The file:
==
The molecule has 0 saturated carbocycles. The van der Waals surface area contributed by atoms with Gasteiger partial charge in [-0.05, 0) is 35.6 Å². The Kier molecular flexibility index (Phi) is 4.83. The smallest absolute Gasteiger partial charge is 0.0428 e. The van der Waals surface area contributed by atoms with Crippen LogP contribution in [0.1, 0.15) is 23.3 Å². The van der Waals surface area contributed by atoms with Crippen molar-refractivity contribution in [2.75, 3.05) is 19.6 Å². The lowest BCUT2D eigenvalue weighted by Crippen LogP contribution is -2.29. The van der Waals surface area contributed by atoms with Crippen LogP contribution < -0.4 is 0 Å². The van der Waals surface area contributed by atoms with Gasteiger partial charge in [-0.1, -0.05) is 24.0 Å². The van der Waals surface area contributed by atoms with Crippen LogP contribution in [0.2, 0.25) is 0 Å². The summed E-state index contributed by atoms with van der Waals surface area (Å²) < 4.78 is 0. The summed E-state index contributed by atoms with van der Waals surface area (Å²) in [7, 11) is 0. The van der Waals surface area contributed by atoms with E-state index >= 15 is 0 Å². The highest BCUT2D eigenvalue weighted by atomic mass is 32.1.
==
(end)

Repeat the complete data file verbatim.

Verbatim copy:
The molecule has 0 saturated carbocycles. The van der Waals surface area contributed by atoms with Gasteiger partial charge in [-0.05, 0) is 35.6 Å². The Kier molecular flexibility index (Phi) is 4.83. The smallest absolute Gasteiger partial charge is 0.0428 e. The van der Waals surface area contributed by atoms with Crippen LogP contribution in [0.1, 0.15) is 23.3 Å². The van der Waals surface area contributed by atoms with Crippen molar-refractivity contribution in [2.75, 3.05) is 19.6 Å². The lowest BCUT2D eigenvalue weighted by Crippen LogP contribution is -2.29. The van der Waals surface area contributed by atoms with Crippen LogP contribution < -0.4 is 0 Å². The van der Waals surface area contributed by atoms with Gasteiger partial charge in [-0.1, -0.05) is 24.0 Å². The van der Waals surface area contributed by atoms with Crippen LogP contribution in [0.2, 0.25) is 0 Å². The summed E-state index contributed by atoms with van der Waals surface area (Å²) < 4.78 is 0. The summed E-state index contributed by atoms with van der Waals surface area (Å²) in [7, 11) is 0. The van der Waals surface area contributed by atoms with E-state index >= 15 is 0 Å². The highest BCUT2D eigenvalue weighted by atomic mass is 32.1.